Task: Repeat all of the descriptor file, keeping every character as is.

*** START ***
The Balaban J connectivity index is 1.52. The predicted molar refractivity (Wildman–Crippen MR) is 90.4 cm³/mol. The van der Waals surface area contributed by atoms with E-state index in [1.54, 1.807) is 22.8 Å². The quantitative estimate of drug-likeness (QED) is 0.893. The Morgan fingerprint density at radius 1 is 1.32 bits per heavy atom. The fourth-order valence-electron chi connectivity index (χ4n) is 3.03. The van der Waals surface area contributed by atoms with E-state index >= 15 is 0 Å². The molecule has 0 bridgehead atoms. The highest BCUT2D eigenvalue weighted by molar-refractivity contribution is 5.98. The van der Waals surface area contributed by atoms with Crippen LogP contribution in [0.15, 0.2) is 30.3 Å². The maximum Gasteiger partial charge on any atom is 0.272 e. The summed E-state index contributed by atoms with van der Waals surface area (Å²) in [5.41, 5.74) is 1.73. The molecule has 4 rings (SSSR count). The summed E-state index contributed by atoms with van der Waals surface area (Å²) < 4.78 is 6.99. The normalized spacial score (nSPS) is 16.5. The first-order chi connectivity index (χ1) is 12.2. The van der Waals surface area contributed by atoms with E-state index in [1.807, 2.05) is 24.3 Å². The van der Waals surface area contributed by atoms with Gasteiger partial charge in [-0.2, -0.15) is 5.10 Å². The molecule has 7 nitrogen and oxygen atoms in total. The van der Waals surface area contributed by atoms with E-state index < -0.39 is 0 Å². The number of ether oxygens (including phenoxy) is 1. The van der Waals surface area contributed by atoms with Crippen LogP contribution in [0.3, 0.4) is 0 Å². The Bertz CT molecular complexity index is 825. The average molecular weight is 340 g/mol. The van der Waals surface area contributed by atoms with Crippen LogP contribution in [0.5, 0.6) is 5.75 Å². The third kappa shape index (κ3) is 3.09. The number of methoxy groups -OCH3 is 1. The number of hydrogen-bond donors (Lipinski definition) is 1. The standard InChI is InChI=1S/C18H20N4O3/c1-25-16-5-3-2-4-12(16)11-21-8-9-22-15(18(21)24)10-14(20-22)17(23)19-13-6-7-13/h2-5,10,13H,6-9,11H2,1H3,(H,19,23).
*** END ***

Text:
The Balaban J connectivity index is 1.52. The predicted molar refractivity (Wildman–Crippen MR) is 90.4 cm³/mol. The van der Waals surface area contributed by atoms with E-state index in [1.54, 1.807) is 22.8 Å². The quantitative estimate of drug-likeness (QED) is 0.893. The Morgan fingerprint density at radius 1 is 1.32 bits per heavy atom. The fourth-order valence-electron chi connectivity index (χ4n) is 3.03. The van der Waals surface area contributed by atoms with E-state index >= 15 is 0 Å². The molecule has 0 bridgehead atoms. The highest BCUT2D eigenvalue weighted by molar-refractivity contribution is 5.98. The van der Waals surface area contributed by atoms with Crippen LogP contribution in [0.15, 0.2) is 30.3 Å². The maximum Gasteiger partial charge on any atom is 0.272 e. The summed E-state index contributed by atoms with van der Waals surface area (Å²) in [5.41, 5.74) is 1.73. The molecule has 4 rings (SSSR count). The summed E-state index contributed by atoms with van der Waals surface area (Å²) < 4.78 is 6.99. The normalized spacial score (nSPS) is 16.5. The first-order chi connectivity index (χ1) is 12.2. The van der Waals surface area contributed by atoms with E-state index in [1.807, 2.05) is 24.3 Å². The van der Waals surface area contributed by atoms with Gasteiger partial charge in [-0.2, -0.15) is 5.10 Å². The molecule has 7 nitrogen and oxygen atoms in total. The van der Waals surface area contributed by atoms with E-state index < -0.39 is 0 Å². The number of ether oxygens (including phenoxy) is 1. The van der Waals surface area contributed by atoms with Crippen LogP contribution in [0.3, 0.4) is 0 Å². The Bertz CT molecular complexity index is 825. The average molecular weight is 340 g/mol. The van der Waals surface area contributed by atoms with Crippen LogP contribution in [0.5, 0.6) is 5.75 Å². The third kappa shape index (κ3) is 3.09. The number of methoxy groups -OCH3 is 1. The number of hydrogen-bond donors (Lipinski definition) is 1. The standard InChI is InChI=1S/C18H20N4O3/c1-25-16-5-3-2-4-12(16)11-21-8-9-22-15(18(21)24)10-14(20-22)17(23)19-13-6-7-13/h2-5,10,13H,6-9,11H2,1H3,(H,19,23).